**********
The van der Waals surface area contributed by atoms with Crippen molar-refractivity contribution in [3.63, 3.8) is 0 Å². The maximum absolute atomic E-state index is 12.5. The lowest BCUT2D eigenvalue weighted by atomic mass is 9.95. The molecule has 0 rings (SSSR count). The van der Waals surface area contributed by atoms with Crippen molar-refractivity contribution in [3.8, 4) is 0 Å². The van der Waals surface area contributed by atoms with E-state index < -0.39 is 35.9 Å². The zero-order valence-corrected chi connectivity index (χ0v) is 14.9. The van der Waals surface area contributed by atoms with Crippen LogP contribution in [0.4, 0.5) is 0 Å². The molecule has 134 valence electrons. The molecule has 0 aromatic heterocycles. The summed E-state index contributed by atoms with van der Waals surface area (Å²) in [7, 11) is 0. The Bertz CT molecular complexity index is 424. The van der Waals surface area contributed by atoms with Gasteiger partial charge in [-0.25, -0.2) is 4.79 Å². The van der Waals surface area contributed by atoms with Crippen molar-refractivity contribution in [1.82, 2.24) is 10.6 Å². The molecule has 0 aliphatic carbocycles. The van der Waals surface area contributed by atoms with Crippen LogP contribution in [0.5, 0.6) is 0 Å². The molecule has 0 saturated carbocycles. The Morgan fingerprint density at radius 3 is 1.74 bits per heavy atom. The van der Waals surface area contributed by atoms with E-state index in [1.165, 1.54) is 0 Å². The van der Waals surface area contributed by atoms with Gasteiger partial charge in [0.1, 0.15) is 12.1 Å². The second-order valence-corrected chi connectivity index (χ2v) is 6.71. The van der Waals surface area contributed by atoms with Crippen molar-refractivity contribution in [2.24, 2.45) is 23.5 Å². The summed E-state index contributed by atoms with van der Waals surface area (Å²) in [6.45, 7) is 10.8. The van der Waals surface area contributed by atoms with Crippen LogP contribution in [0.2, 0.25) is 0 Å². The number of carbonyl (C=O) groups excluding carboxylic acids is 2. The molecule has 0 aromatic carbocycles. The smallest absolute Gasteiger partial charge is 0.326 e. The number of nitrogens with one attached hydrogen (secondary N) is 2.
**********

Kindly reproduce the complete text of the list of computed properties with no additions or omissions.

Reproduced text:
The van der Waals surface area contributed by atoms with Crippen molar-refractivity contribution in [3.63, 3.8) is 0 Å². The maximum absolute atomic E-state index is 12.5. The lowest BCUT2D eigenvalue weighted by atomic mass is 9.95. The molecule has 0 rings (SSSR count). The van der Waals surface area contributed by atoms with Crippen molar-refractivity contribution in [3.8, 4) is 0 Å². The van der Waals surface area contributed by atoms with E-state index < -0.39 is 35.9 Å². The zero-order valence-corrected chi connectivity index (χ0v) is 14.9. The van der Waals surface area contributed by atoms with Crippen LogP contribution in [0.4, 0.5) is 0 Å². The molecule has 134 valence electrons. The molecule has 0 aromatic heterocycles. The summed E-state index contributed by atoms with van der Waals surface area (Å²) in [7, 11) is 0. The Bertz CT molecular complexity index is 424. The van der Waals surface area contributed by atoms with Gasteiger partial charge in [-0.25, -0.2) is 4.79 Å². The van der Waals surface area contributed by atoms with Crippen molar-refractivity contribution in [1.82, 2.24) is 10.6 Å². The molecule has 0 aliphatic carbocycles. The van der Waals surface area contributed by atoms with Crippen LogP contribution in [0.5, 0.6) is 0 Å². The molecule has 0 saturated carbocycles. The Morgan fingerprint density at radius 3 is 1.74 bits per heavy atom. The van der Waals surface area contributed by atoms with E-state index in [1.165, 1.54) is 0 Å². The van der Waals surface area contributed by atoms with Gasteiger partial charge in [0.1, 0.15) is 12.1 Å². The second-order valence-corrected chi connectivity index (χ2v) is 6.71. The van der Waals surface area contributed by atoms with Crippen molar-refractivity contribution in [2.24, 2.45) is 23.5 Å². The summed E-state index contributed by atoms with van der Waals surface area (Å²) in [6.45, 7) is 10.8. The van der Waals surface area contributed by atoms with Crippen LogP contribution in [0.2, 0.25) is 0 Å². The number of carbonyl (C=O) groups excluding carboxylic acids is 2. The molecule has 0 aromatic carbocycles. The smallest absolute Gasteiger partial charge is 0.326 e. The number of nitrogens with one attached hydrogen (secondary N) is 2.